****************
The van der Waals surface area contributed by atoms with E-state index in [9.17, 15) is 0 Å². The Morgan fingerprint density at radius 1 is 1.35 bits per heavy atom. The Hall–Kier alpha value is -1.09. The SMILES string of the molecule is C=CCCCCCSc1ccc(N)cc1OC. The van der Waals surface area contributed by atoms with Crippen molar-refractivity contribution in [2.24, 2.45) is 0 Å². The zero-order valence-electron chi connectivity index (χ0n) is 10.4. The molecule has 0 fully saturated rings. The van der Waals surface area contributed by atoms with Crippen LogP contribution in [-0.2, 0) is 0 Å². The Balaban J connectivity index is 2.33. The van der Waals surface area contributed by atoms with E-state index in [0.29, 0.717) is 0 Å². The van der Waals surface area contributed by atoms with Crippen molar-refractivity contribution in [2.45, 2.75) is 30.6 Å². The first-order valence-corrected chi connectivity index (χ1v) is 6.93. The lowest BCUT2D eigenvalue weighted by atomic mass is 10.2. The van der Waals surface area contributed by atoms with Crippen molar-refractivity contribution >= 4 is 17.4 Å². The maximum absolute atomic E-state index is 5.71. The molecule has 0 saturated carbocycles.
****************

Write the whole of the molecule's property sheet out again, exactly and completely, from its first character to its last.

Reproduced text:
The van der Waals surface area contributed by atoms with E-state index in [9.17, 15) is 0 Å². The Morgan fingerprint density at radius 1 is 1.35 bits per heavy atom. The Hall–Kier alpha value is -1.09. The SMILES string of the molecule is C=CCCCCCSc1ccc(N)cc1OC. The van der Waals surface area contributed by atoms with Crippen molar-refractivity contribution in [2.24, 2.45) is 0 Å². The zero-order valence-electron chi connectivity index (χ0n) is 10.4. The molecule has 0 fully saturated rings. The van der Waals surface area contributed by atoms with Crippen LogP contribution in [-0.2, 0) is 0 Å². The Balaban J connectivity index is 2.33. The van der Waals surface area contributed by atoms with E-state index in [0.29, 0.717) is 0 Å². The van der Waals surface area contributed by atoms with Crippen molar-refractivity contribution in [2.45, 2.75) is 30.6 Å². The first-order valence-corrected chi connectivity index (χ1v) is 6.93. The lowest BCUT2D eigenvalue weighted by atomic mass is 10.2. The van der Waals surface area contributed by atoms with Crippen molar-refractivity contribution >= 4 is 17.4 Å². The maximum absolute atomic E-state index is 5.71. The molecule has 0 saturated carbocycles.